Cammell Lairds 37 The Truth, is the true story of a 10-month strike taking place at the Cammell Laird shipyard in Birkenhead in 1984. In the period of widespread privatisation by the Tory government, a legal loophole allowed 37 strikers to be imprisoned without trial for a month in a Class A prison. Cammell Lairds 37 The Truth tells the story of their strike, their imprisonment, their families left at home and the part their government played in their story.
Written and directed by Mike Howl (also starring as Michael Heseltine), this was a multimedia performance which he hopes will lead to justice being achieved for the surviving members of the 37 men who went on strike at Cammell Laird.
Video was used to introduce and enrich the play. Contemporaneous footage was used to bring home the reality of the story being presented. Margaret Thatcher (Mikyla Jane Durkan) was introduced via the screen, a clever technique which set her apart from the striking workers and made her seem less personable. Footage taken of the cast re-enacting news reports and protests linked the performance to the original films.
The story included references to the Toxteth riots and the miners’ strikes in other parts of the country which provided historical context for audience members less familiar with the story and illustrated the impact the strike and its consequences had for the country as a whole.
The atmosphere of strike solidarity was palpable and emphasised through subtle staging techniques. Michael Heseltine sat slightly apart from Thatcher, Norman Tebbitt (Frank Kennedy) and Geoffrey Howe (Michael Sanders) symbolising his conflicting opinion to their view. The rest of the cast consisting of the striking workers Billy Albertina (Adam Byrne) and Sam (Peter Durr), the striking apprentice (Philip Murray) and workers’ wives (Rosalie Sephton and Maggi Green), remained on the other side of the stage, the space between the two parts of the cast illustrating the gulf between them. Kevin Thomas playing multiple roles, including a news reader and the back to work spokesman, often stood in the middle of the stage, drifting from one side to the other, creating a delicate bridge between two. The Government were often sitting in the dark, ignorant to the impact of their actions, but ever-present and constantly casting a shadow over the workers’ lives.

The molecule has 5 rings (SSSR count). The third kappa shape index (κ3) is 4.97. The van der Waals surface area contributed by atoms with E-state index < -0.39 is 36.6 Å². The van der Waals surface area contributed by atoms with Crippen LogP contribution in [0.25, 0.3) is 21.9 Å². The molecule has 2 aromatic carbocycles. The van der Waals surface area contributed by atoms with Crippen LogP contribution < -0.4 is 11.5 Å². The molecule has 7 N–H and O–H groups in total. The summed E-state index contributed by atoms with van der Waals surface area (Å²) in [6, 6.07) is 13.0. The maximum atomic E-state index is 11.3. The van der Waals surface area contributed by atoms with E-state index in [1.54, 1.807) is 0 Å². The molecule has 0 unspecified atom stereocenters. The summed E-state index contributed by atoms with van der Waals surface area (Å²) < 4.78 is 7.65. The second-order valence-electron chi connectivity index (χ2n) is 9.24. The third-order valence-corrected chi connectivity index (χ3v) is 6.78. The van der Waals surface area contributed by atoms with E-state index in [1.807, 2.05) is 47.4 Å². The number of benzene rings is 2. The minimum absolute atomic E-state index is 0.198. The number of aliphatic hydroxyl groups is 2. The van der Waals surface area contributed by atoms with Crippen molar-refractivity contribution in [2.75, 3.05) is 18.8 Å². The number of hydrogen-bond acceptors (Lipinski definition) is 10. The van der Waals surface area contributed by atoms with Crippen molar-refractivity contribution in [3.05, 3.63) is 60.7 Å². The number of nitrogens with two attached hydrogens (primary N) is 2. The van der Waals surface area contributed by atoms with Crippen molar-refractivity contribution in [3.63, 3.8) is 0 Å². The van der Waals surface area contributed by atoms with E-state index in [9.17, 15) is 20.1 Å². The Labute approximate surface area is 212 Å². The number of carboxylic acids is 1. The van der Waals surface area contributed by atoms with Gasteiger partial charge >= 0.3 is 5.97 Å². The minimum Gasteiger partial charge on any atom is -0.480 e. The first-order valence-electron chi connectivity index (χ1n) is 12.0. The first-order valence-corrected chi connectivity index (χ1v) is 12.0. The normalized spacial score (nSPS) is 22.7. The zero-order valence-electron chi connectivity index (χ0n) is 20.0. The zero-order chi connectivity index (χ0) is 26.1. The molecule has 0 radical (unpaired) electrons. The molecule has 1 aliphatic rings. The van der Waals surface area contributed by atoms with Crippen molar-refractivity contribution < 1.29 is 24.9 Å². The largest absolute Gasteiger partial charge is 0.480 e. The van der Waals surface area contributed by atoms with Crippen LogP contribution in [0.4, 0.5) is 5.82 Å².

The play was often gentle and quiet, punctuated by raw emotion and occasional comedy. As the crisis of arrest and imprisonment approached, this almost silent creep towards catastrophe caused by the Tory government’s “managed decline” of Merseyside emphasised the heartrending nature of the culmination of the story. Fear, anger, and sadness were to be expected in this poignant emotive play; the smiles and laughter added a sense of realism to the everyday lives being presented.
There were a number of monologues where the actors spoke directly to the audience, which allowed the air of solidarity and determination to the flow around the theatre. This created a sense of hopelessness and guilt as you sat and hopelessly watched what was happening in the same way as the government in the dark on the other side of the stage.
Kevin Thomas stood out in his portrayal of numerous roles on both sides of the story, quickly switching between characters and costumes without creating any confusion or disorientation for the audience. Rosalie Sephton’s performance as a strong, determined wife, willing to fight on to the end for the cause, was flawless and raw.
Cammell Lairds 37 The Truth is the breath-taking poignant story of a strike, that became a battle, that became a war that is still being fought today.